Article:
AWS SSO permission sets are a collection of policies that get attached to a managed IAM role in every account the permission set is provisioned to (that is, a principal — a user or group — is given that permission set in that account). While the IAM role has a complex name, with the prefix AWSReservedSSO, followed by the permission set name, followed by a random tag, each separated with an underscore, when the user is signing in, the “role name” they see is just the permission set name.

This means you want to create permission sets that apply to…

I’ve seen some confusion around the AWS CLI v2 command aws sso login. In particular, suppose you have an ~/.aws/config that looks like the following:

[profile AcctA-Role1]
sso_start_url =
sso_region = us-east-2
sso_account_id = 111122223333
sso_role_name = Role1
[profile AcctB-Role2]
sso_start_url =
sso_region = us-east-2
sso_account_id = 777788889999
sso_role_name = Role2
[profile AcctB-Role1]
sso_start_url =
sso_region = us-east-2
sso_account_id = 777788889999
sso_role_name = Role1

(if you’ve been putting this in ~/.aws/credentials, read my explainer about AWS config files)

I have seen people get the impression that if they want to use Role1 in account A (111122223333), they…

I decided to write down the helpful features and settings I’ve discovered in Zoom.

How to leave a meeting quickly

Everyone knows that awkward pause. “Bye!” followed by several seconds of figuring out where your mouse pointer is and landing it on the “Leave Meeting” button.

You can make this less painful by using the keyboard to leave meetings.

First, disable the “Ask me to confirm when I leave a meeting” option in the “General” tab of the desktop app settings. This will reduce your time to leave even when you’re using the mouse.

Recently, I ran a poll on twitter asking how people interacted with boto3, the AWS Python SDK (why is called boto3? See the end of the article for an appendix on this). What I wanted to know is how many people used boto3 sessions, and how many people use the module-level functions. I asked which style people use:

s3 = boto3.client('s3')
ddb = boto3.resource('dynamodb')


session = boto3.Session()
s3 = session.client('s3')
ddb = session.resource('dynamodb')

The split ended up being about 70% in favor of the first option. In this article I’ll share why most application and library code I write…

There are myriad APIs in AWS services that allow services to accept large and/or binary content from you. Zip files for your Lambda functions, images for Rekognition, CloudFormation templates, etc. All of them have one thing in common: that content has to be provided as an S3 object. I think this leaves a lot to be desired.

First, accounts do not come with an S3 bucket to use for this purpose. There’s no “default” bucket you can use. If you use the CloudFormation console, your uploaded template file gets whisked away to an AWS-owned bucket. …

Python dependency management is known to be bad. Over time, I’ve decided the only way I’m willing to live is to push my Python environment hygiene to the max. As I’ve recommended my setup to a lot of people, I figured I should write it up as a reference.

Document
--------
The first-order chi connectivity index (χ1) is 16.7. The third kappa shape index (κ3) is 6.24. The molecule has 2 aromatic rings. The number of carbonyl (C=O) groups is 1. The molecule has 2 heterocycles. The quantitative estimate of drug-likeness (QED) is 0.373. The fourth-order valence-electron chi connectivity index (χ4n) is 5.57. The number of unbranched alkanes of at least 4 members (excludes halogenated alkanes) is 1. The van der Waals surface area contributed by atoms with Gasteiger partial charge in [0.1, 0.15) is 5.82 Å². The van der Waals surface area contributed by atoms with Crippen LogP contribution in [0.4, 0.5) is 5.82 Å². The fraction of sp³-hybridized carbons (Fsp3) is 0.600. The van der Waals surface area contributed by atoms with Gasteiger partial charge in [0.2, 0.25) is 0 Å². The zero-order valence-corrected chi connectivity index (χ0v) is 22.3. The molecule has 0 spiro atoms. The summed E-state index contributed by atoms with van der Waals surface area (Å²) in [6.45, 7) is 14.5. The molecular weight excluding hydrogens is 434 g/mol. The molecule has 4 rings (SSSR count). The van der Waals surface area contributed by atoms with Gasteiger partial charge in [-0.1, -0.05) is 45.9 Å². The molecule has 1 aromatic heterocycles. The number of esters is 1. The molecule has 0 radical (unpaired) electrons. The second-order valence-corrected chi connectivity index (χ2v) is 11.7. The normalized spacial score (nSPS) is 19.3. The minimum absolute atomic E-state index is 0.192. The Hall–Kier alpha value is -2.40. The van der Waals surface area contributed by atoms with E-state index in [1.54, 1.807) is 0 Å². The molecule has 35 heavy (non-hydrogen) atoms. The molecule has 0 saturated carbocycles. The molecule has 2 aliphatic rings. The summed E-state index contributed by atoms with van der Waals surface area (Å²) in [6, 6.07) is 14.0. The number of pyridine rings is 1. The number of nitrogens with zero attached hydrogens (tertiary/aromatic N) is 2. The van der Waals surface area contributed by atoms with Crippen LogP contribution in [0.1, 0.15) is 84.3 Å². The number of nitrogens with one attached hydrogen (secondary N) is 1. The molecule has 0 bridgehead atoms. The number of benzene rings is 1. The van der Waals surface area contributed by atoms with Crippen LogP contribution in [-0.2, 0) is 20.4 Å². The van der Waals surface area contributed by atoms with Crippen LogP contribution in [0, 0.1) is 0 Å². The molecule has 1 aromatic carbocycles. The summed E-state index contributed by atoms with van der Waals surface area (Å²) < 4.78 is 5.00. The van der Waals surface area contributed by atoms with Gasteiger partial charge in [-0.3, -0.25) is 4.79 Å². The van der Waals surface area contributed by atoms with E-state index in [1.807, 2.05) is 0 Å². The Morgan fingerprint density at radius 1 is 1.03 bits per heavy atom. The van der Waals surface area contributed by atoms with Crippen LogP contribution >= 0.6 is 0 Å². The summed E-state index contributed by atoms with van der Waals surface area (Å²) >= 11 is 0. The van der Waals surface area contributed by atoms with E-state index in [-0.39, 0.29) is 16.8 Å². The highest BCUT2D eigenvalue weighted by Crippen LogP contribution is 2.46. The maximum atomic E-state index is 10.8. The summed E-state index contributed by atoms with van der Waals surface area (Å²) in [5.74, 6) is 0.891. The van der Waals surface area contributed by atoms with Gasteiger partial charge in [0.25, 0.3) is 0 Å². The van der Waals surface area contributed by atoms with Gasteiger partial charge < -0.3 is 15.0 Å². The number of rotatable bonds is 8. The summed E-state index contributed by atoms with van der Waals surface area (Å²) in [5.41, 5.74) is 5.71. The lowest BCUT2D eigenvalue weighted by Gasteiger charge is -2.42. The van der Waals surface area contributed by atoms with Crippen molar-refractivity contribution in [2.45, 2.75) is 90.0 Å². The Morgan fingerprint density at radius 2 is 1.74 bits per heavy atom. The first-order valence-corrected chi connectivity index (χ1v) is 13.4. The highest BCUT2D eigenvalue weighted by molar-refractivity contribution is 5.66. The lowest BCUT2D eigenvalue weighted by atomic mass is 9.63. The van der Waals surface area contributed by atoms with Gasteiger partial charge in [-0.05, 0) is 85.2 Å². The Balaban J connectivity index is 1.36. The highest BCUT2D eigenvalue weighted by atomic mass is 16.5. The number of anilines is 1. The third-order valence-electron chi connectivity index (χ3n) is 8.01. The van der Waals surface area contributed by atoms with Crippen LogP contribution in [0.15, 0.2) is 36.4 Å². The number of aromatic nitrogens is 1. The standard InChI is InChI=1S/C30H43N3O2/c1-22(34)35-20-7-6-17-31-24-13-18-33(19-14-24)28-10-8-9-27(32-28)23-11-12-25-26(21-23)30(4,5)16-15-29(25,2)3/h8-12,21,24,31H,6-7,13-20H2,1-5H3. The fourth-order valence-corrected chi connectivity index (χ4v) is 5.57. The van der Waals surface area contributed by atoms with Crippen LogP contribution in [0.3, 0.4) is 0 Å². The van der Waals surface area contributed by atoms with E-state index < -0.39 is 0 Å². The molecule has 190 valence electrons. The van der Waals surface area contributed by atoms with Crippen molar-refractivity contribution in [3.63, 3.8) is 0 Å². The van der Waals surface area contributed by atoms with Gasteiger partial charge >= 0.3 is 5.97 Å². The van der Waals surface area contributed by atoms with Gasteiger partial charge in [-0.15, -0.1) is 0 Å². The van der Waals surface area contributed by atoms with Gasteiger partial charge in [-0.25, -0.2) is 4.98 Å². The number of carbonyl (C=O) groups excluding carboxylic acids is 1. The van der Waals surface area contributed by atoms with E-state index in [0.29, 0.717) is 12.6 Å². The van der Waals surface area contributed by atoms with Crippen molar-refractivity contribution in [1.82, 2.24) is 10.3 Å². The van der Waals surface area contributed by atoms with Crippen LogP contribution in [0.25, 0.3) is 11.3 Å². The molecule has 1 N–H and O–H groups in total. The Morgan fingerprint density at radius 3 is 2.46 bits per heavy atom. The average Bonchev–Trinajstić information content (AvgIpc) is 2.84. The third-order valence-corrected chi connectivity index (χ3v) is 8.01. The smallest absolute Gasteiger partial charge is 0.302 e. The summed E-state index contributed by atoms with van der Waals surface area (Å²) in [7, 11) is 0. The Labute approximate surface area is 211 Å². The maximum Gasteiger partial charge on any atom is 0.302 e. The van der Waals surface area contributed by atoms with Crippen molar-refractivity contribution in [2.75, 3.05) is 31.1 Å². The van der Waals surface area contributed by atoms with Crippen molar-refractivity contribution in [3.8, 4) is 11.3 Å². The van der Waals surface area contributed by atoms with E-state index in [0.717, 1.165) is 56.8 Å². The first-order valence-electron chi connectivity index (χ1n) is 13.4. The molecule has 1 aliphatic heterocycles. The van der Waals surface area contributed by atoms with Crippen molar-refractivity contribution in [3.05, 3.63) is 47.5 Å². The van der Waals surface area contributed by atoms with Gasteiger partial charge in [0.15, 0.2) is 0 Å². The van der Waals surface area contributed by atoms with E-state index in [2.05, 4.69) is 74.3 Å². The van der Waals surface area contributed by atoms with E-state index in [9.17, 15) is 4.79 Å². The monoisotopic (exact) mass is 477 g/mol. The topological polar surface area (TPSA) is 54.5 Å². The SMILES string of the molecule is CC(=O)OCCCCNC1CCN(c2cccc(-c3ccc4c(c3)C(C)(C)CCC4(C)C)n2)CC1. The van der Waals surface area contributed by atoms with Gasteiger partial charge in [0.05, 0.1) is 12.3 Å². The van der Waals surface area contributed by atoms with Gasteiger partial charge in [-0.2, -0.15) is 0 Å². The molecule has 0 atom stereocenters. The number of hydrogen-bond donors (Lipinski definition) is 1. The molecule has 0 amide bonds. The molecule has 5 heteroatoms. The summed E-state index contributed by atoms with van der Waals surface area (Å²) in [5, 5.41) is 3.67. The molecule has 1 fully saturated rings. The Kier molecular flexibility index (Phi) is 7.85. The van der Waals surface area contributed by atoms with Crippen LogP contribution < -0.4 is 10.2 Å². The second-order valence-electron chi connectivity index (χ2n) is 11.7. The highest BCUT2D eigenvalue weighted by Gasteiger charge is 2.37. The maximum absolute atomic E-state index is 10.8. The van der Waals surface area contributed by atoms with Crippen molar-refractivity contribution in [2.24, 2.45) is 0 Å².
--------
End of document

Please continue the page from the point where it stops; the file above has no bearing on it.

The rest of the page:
This is what I aim to accomplish in my Python setup. You don’t have to agree with these tenets, and if you don’t, feel free to ignore any of the advice that follows as it flows from them.

  • Never install anything in system python installs
  • Always use a virtualenv
  • virtualenvs are…

I see a lot of people who aren’t fully aware of the difference between ~/.aws/config and ~/.aws/credentials. While it is more or less fine to just use one or the other, I think it’s worth understanding their intended purpose. So here’s a short explainer.

The idea is that ~/.aws/config is the main file, where you create profiles with the region, output format, and non-sensitive setup, like a profile that assumes a role based on another profile, an AWS SSO-authenticated profile, or a credential process. It’s a file you can (and maybe should) commit to source control.

~/.aws/credentials, on the other…

InGraph is CloudFormation in Python syntax instead of YAML

TLDR; check out the project called InGraph

I’m on the record as preferring declarative infrastructure as code (IaC) to imperative versions, such as the AWS CDK. I believe that declarative IaC has a lower total cost of ownership (TCO).

But while I prefer declarative to imperative, imperative IaC enables something I consider much worse: infrastructure as imperative programs that generate declarative IaC documents. Almost all imperative IaC frameworks work this way. There are two aspects to this that I consider particularly damaging.

First, these programs are generally not enforced to be deterministic, and when it’s not enforced, people…

1. On the tablet, tap “Meet now”, the top item on the side bar.

2. In small text on the bottom, tap “Call H.323/SIP

3. Enter the Chime H.323 number:

CloudFormation should represent our desired infrastructure graphs in the way we want to build them

What’s AWS CloudFormation?

As Richard Boyd says, CloudFormation is not a cloud-side version of the AWS SDK. Rather, CloudFormation is an infrastructure-graph management service.

Ben Kehoe

Cloud Robotics Research Scientist at @iRobot

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